uniform in temperature, from +28 F. to +30 F., and very saline except in the lagoons opposite the rivers. Winds arepredominantly from the East 10 to 15 mph, with a maximum of 50 to 60 knots. Waves are not usually more than 5 feet high. In the months of November through April, large masses of ice are in continuous movement by the effects of wind in the Arctic Ocean. Ice fields measuring thousands of feet in diameter are propelled in many directions by the winds and are generally unaffected by the minor currents present. I i

The main ice form in the Arctic Ocean is the ice sheet, which is generally 6 to 10 feet in thickness. Another form of ice encountered is rafted ice, which is the term used to described the overlapping of ice sheets as one sheet rides up over another sheet, resulting in an ice floe made up of two or more distinct layers. In open locations, the rafting does not generally take place between sheets of more than 1 or 2 feet in thickness since thick sheets cannot withstand the deflection necessary for one sheet to ride over the other. Rafted ice has a much smaller surface area than that of the more prevalent ice sheets.

Thus, it can be seen that offshore platforms located in relatively shallow water in the Arctic Ocean will encounter ice sheets from 6 to 10 feet thick, and occasionally rafted or sheet ice up to feet thick. Generally speaking, then, an offshore platform should be able to routinely withstand at least 15 feet thick ice floes having diameters of several thousand feet being moved by winds of 15 mph.

Drilling platforms may also be located in the lagoons and among the islands. Here pile-up can occur from the ice sheets impinging on long vertical surfaces. Thus in order to locate platforms in these areas, special equipment other than the equipment disclosed herein may be necessary. I

It is desirable to use offshore platforms rather than subsea systems because of their availability and low cost. It is therefore an object of the present invention to provide methods and apparatus for equipping offshore platforms for use in areas where ice floes are encountered.

SUMMARY OF THE INVENTION With these and other subjects in view, the present invention contemplates rotatably mounting a plow-like member. on an offshore platform support member and locating it relative to the water surface by buoyant chambers so that the leading edge of the plow member is above or below the ice floe. Cutting apparatus such as mechanical saws or high pressure jet nozzles emitting liquids are used to cut the ice in advance of its reaching the plow member. A series of cuts can be made to define ice sections having bottom and top surfaces of different cross-sectional areas to facilitate vertical movement of the ice section. A vane member, which also may act as a counterweight for the plow member as well as a wind direction and velocity detector are used to orient the plow-like member in the path of the-encroaching ice floe.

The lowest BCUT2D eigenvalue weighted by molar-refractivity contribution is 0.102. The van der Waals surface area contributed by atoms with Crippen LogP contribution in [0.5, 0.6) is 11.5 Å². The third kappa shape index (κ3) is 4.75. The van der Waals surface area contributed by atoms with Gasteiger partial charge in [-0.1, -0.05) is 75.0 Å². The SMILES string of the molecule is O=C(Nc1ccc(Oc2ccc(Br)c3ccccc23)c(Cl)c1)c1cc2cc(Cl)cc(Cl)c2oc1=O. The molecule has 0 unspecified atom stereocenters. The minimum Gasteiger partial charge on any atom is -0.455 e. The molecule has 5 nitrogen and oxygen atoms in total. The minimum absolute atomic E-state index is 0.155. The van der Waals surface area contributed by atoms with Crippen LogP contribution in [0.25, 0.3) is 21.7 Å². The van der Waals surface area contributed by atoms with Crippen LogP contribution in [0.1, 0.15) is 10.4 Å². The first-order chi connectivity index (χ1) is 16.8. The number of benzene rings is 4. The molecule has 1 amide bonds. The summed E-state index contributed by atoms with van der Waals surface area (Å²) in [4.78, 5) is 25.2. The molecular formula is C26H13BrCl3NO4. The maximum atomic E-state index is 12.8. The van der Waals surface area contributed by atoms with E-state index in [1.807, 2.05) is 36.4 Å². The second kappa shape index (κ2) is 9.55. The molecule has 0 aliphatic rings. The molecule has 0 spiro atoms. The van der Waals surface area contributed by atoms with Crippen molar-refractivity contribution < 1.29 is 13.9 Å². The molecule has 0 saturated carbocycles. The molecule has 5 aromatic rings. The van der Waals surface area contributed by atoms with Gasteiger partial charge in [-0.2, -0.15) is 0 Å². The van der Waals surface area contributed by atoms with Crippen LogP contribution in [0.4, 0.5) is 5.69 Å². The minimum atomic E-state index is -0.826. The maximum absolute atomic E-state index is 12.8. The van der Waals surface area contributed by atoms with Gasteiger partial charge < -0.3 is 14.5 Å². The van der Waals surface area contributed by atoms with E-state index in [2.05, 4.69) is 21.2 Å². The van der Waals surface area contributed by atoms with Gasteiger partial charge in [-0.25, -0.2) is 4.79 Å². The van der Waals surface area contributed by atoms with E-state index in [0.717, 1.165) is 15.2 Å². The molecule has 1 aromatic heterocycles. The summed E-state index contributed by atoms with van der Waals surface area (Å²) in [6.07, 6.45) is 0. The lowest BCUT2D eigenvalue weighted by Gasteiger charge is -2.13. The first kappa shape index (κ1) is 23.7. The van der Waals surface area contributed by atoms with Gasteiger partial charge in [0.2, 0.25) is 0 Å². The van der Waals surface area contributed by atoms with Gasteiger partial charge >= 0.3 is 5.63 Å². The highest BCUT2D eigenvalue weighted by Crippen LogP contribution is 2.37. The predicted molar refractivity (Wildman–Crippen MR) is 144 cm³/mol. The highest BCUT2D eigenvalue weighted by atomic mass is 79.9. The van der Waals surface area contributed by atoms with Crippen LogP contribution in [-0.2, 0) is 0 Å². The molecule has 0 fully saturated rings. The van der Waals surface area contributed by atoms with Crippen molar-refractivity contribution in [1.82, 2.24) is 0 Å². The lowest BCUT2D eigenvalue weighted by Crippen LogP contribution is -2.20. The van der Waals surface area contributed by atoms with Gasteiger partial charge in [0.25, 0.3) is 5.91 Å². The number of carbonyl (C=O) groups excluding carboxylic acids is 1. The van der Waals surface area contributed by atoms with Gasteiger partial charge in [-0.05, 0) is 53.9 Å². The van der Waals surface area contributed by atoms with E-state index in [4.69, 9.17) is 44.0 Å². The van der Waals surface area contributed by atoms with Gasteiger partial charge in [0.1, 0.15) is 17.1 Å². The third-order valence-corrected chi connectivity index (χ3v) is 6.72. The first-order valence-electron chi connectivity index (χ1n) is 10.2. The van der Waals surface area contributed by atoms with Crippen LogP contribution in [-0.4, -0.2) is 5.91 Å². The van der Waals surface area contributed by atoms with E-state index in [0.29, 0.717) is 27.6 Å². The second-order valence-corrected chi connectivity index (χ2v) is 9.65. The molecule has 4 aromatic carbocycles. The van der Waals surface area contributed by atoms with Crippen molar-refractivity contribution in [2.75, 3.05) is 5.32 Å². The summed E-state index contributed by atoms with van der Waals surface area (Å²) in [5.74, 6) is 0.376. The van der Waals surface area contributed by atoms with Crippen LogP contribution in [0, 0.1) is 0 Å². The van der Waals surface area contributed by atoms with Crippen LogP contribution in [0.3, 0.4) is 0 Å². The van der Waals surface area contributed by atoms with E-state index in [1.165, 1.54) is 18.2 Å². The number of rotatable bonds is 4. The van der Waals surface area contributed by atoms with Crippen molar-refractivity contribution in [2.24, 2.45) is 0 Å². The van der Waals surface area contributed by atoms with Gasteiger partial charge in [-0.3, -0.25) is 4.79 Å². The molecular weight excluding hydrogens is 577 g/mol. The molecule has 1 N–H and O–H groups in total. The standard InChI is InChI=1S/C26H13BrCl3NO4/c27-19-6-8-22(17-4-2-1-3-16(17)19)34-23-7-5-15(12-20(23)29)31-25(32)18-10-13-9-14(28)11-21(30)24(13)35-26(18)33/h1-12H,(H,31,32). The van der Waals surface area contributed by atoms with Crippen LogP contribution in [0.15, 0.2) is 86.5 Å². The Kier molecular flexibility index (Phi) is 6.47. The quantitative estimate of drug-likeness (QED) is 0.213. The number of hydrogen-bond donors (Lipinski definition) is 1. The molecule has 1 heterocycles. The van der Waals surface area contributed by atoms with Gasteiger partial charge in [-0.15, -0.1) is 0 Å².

BRIEF DESCRIPTION OF THE DRAWINGS FIG. 1 is an elevational view of an offshore platform equipped with a plow member and cutting nozzles;

FIG. 2 is an enlarged view of the plow member and cutting nozzle shown in FIG. 1;. 1

FIG. 3 is an elevational side view of the plow member and cutting nozzles shown in FIG. 2; and

FIGS. 4A and 4B illustrate an elevational front view and sectional elevational side view of a plow member having cutting nozzles located in the face of the plow member.

DESCRIPTION OF THE PREFERRED EMBODIMENTS FIG. 1 illustrates an offshore platform 14 supported by a single support member 34. The support member 34 is a hollow cylindrical member which extends from the floorof a body of water to a point above the water surface. The support member 34 also serves as a conduit for well pipe, and is of sufficient strength to support the platform and customary storage and housing facilities 15, derrick l6, and crane 17 located on the top of the platform. Sleeve 30 is rotatably mounted on support member 34. Mounted on sleeve 30 are plow member 24 and nozzle assembly 20. Plow member 24 has a center rib portion which slants downwardly toward the support member 34, and concave side members which flare outwardly from the center rib portion. The nozzle assembly 20 includes three nozzles laterally spaced with the outside nozzles directed angularly outward from the middle of the nozzle assembly 20. Stops 28 positioned above and below the sleeve 30 extend about and may be welded to support member 34 and are spaced so that sleeve 30 has room to move a short distance in a vertical direction. These stops 28 are constructed of heavy metal and describe a shoulder. A high pressure fluid is emitted and directed by the nozzles in nozzle assembly 20. When this fluid impinges on ice sheet 12, the abrasive effect causes the cutting of such ice sheet.